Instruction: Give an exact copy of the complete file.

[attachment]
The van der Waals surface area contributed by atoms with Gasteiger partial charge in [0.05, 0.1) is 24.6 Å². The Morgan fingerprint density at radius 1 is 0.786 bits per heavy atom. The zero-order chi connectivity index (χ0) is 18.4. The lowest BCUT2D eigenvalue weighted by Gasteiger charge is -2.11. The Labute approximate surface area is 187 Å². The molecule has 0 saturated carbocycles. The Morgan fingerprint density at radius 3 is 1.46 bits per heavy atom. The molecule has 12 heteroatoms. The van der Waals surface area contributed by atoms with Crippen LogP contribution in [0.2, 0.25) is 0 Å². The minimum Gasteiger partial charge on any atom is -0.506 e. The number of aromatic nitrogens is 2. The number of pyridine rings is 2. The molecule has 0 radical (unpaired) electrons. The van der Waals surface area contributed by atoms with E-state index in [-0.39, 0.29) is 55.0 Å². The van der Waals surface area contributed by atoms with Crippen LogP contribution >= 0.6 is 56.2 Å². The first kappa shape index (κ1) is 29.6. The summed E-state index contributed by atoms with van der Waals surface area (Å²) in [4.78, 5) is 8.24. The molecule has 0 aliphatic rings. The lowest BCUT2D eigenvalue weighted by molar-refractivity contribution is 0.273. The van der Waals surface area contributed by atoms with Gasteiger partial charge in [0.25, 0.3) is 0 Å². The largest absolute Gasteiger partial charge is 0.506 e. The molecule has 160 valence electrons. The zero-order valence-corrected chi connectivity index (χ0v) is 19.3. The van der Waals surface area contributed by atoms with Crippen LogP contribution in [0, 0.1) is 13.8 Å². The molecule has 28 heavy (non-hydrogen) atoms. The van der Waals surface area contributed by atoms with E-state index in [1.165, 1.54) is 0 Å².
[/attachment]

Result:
The van der Waals surface area contributed by atoms with Gasteiger partial charge in [0.05, 0.1) is 24.6 Å². The Morgan fingerprint density at radius 1 is 0.786 bits per heavy atom. The zero-order chi connectivity index (χ0) is 18.4. The lowest BCUT2D eigenvalue weighted by Gasteiger charge is -2.11. The Labute approximate surface area is 187 Å². The molecule has 0 saturated carbocycles. The Morgan fingerprint density at radius 3 is 1.46 bits per heavy atom. The molecule has 12 heteroatoms. The van der Waals surface area contributed by atoms with Crippen LogP contribution in [0.2, 0.25) is 0 Å². The minimum Gasteiger partial charge on any atom is -0.506 e. The number of aromatic nitrogens is 2. The number of pyridine rings is 2. The molecule has 0 radical (unpaired) electrons. The van der Waals surface area contributed by atoms with E-state index in [-0.39, 0.29) is 55.0 Å². The van der Waals surface area contributed by atoms with Crippen LogP contribution >= 0.6 is 56.2 Å². The first kappa shape index (κ1) is 29.6. The summed E-state index contributed by atoms with van der Waals surface area (Å²) in [4.78, 5) is 8.24. The molecule has 0 aliphatic rings. The lowest BCUT2D eigenvalue weighted by molar-refractivity contribution is 0.273. The van der Waals surface area contributed by atoms with Gasteiger partial charge in [0.25, 0.3) is 0 Å². The largest absolute Gasteiger partial charge is 0.506 e. The molecule has 160 valence electrons. The zero-order valence-corrected chi connectivity index (χ0v) is 19.3. The van der Waals surface area contributed by atoms with Crippen LogP contribution in [0, 0.1) is 13.8 Å². The molecule has 28 heavy (non-hydrogen) atoms. The van der Waals surface area contributed by atoms with E-state index in [1.165, 1.54) is 0 Å².